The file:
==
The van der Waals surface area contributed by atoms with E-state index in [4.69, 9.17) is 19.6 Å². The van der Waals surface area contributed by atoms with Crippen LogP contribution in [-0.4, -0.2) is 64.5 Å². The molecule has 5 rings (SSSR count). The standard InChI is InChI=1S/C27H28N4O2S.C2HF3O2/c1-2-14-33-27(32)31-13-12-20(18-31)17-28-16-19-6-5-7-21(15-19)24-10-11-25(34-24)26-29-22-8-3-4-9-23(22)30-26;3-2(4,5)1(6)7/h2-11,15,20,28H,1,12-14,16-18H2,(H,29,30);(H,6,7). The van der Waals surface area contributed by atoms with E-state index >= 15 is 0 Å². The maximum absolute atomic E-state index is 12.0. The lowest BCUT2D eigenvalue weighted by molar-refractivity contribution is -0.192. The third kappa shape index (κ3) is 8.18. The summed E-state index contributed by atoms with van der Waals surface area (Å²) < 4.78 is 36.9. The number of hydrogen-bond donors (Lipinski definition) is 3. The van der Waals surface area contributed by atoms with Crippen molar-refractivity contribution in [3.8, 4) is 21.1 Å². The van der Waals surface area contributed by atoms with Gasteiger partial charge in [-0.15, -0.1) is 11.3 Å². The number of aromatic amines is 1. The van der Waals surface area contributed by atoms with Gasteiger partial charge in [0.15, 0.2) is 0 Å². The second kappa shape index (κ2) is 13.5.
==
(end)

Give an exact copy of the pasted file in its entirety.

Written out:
The van der Waals surface area contributed by atoms with E-state index in [4.69, 9.17) is 19.6 Å². The van der Waals surface area contributed by atoms with Crippen LogP contribution in [-0.4, -0.2) is 64.5 Å². The molecule has 5 rings (SSSR count). The standard InChI is InChI=1S/C27H28N4O2S.C2HF3O2/c1-2-14-33-27(32)31-13-12-20(18-31)17-28-16-19-6-5-7-21(15-19)24-10-11-25(34-24)26-29-22-8-3-4-9-23(22)30-26;3-2(4,5)1(6)7/h2-11,15,20,28H,1,12-14,16-18H2,(H,29,30);(H,6,7). The van der Waals surface area contributed by atoms with E-state index >= 15 is 0 Å². The maximum absolute atomic E-state index is 12.0. The lowest BCUT2D eigenvalue weighted by molar-refractivity contribution is -0.192. The third kappa shape index (κ3) is 8.18. The summed E-state index contributed by atoms with van der Waals surface area (Å²) < 4.78 is 36.9. The number of hydrogen-bond donors (Lipinski definition) is 3. The van der Waals surface area contributed by atoms with Crippen molar-refractivity contribution in [3.8, 4) is 21.1 Å². The van der Waals surface area contributed by atoms with Gasteiger partial charge in [-0.15, -0.1) is 11.3 Å². The number of aromatic amines is 1. The van der Waals surface area contributed by atoms with Gasteiger partial charge in [0.15, 0.2) is 0 Å². The second kappa shape index (κ2) is 13.5.